Committing Worstall\’s Fallacy even:
Take a look at the astonishing chart of property wealth published by the New Economics Foundation and you get an inkling of why attempts to challenge the concentration of private property are denounced as fascism. The graph, using government statistics, suggests that the average property wealth of the top 1% of households is £15m. \”The 1% are worth more than the bottom 99% put together.\” By focusing on income rather than property we have gravely underestimated the extent of inequality.
And I\’m afraid it\’s wrong. Simply, just wrong.
In 2008/10, aggregate total wealth (including private pension wealth but excluding state pension
wealth) of all private households in Great Britain was £10.3 trillion.
For what this is is a measure of wealth before we do all the things that change the distribution of wealth. For example, the state pension pays out £5k a year or so. This is an inflation proofed annuity. As such it has a capital value of around £100k (pay £100k for an annuity you\’ll get about £5k a year inflation proofed).
Thus every OAP at age 65 (umm, 66 now?) has wealth of £100k.
Similarly, a social housing tenancy is a form of property wealth. You get to inhabit a building, for life (some are even inheritable) at below market prices. Yes, this is a form of wealth.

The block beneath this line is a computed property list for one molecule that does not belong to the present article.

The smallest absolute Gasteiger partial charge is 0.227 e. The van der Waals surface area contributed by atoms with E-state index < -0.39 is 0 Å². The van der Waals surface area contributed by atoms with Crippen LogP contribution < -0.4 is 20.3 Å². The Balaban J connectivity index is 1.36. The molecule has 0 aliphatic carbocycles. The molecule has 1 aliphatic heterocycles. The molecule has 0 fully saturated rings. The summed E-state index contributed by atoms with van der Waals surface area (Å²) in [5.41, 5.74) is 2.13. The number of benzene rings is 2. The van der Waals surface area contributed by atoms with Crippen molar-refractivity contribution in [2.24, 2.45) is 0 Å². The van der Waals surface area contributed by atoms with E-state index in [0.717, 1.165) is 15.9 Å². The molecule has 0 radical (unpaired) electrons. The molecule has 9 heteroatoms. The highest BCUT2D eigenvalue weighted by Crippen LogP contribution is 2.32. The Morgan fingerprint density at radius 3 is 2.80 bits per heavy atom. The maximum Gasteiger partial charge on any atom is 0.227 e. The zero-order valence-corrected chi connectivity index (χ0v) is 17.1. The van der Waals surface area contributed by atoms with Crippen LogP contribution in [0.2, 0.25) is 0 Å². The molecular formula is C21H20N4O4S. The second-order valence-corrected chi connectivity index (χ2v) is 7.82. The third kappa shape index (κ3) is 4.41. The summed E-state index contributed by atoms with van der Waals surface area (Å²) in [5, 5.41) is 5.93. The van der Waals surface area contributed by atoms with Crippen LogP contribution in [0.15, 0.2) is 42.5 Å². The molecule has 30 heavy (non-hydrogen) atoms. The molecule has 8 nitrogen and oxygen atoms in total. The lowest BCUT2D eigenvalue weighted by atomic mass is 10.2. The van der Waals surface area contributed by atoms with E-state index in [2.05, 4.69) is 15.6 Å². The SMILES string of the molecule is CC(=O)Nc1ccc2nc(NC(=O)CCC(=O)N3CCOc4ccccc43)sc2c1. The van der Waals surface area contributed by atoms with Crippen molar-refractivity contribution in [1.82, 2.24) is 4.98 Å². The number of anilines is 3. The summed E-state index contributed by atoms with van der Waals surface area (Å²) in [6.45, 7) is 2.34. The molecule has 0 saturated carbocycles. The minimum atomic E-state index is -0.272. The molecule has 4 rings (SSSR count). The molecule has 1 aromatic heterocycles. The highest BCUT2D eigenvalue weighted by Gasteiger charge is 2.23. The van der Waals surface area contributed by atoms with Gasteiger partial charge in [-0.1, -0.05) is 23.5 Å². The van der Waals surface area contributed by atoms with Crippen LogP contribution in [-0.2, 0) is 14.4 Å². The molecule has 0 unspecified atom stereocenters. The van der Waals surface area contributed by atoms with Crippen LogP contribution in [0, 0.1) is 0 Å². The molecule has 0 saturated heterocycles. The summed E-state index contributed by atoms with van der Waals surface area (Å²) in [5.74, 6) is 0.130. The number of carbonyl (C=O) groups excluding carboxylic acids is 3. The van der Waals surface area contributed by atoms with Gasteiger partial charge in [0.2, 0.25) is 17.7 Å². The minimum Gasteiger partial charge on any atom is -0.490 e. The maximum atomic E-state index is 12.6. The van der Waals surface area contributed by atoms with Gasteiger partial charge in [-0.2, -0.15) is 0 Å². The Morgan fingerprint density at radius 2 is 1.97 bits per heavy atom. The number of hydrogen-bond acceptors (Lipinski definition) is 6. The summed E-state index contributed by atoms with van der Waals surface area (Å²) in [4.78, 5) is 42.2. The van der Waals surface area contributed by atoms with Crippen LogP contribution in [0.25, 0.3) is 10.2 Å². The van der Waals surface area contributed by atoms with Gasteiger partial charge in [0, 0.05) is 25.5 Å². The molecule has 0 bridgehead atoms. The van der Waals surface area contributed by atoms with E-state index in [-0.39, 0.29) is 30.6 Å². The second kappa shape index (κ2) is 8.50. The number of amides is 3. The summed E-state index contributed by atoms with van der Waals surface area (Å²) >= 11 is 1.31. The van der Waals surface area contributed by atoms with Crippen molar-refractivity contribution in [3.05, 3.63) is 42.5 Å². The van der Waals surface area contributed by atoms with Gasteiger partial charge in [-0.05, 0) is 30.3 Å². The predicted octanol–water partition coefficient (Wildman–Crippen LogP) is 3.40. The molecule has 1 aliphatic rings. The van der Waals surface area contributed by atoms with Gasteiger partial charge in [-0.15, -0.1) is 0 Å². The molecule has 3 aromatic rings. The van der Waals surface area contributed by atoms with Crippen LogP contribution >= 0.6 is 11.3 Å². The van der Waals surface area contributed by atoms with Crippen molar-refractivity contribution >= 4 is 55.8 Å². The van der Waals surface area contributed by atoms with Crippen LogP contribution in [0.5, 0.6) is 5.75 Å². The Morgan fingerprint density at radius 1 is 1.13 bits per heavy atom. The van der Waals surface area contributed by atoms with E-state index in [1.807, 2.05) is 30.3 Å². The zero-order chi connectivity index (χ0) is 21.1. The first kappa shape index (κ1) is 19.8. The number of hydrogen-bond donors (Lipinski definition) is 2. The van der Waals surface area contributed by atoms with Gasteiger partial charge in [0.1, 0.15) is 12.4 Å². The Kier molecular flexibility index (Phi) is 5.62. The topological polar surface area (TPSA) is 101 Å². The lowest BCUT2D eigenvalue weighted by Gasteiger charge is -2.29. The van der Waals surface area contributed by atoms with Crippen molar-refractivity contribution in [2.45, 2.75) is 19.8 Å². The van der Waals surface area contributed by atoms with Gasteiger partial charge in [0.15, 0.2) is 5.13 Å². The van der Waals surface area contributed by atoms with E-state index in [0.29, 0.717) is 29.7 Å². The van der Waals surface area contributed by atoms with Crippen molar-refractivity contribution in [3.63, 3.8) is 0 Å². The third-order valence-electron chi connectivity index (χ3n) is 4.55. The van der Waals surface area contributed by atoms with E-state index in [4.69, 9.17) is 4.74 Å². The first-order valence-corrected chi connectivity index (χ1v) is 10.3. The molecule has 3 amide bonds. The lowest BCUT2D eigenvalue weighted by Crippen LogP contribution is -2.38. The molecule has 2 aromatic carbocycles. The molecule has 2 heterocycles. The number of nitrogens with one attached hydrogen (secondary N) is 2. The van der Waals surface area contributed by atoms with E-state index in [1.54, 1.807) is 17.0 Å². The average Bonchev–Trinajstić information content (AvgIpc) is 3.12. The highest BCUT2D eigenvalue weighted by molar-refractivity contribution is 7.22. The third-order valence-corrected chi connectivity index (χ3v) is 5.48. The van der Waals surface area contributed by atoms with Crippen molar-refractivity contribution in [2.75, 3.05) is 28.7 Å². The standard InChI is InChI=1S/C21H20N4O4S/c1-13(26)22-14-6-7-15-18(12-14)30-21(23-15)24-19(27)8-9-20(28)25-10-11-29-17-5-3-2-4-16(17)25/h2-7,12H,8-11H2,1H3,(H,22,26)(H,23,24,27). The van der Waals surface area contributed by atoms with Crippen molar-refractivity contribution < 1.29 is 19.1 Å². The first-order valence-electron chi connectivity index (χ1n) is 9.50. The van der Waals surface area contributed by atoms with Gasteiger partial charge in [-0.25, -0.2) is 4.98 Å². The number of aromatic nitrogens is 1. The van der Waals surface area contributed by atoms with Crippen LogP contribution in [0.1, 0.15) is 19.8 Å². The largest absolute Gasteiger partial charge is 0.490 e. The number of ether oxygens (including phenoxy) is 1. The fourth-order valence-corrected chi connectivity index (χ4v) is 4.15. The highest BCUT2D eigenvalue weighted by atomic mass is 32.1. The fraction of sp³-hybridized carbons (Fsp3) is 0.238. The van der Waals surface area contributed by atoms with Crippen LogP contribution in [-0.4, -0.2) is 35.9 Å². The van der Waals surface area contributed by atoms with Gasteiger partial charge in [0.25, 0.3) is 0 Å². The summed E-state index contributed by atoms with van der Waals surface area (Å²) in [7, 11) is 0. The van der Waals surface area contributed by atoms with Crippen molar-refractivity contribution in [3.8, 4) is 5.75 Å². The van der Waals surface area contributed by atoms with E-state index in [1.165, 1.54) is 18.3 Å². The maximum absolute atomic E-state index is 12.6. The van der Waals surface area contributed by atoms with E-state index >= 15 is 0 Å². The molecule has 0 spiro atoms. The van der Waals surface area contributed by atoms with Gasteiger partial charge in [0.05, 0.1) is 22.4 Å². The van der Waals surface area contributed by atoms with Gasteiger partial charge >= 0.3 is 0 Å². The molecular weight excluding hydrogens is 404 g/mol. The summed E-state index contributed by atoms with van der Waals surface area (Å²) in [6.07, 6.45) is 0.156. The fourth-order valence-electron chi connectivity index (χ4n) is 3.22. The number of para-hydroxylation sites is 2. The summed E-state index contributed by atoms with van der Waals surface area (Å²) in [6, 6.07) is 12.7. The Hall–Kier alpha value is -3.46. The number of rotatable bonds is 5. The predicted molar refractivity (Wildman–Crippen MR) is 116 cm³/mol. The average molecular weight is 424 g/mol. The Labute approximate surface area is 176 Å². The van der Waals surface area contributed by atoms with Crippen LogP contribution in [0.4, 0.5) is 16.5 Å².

We can go further: by dint of being no more than a citizen you get free health care, free education for the kiddies, you\’ve the whole welfare state backing you up as well. This is wealth. This is why we do these things: we think that they make both individuals and society richer. You know, wealthier.
Absent mental or drug problems (and even then, that\’s falling through the cracks, not by design) it\’s impossible for you to have a standard of living below some £10k* a year as a UK citizen. Which makes you fucking wealthy.
Thus committing the sin of Worstall\’s Fallacy. Measuring something without looking at the things we already do to change what is being measured.
*We can argue about whether it\’s £5k, £12k, but it most certainly ain\’t £0k.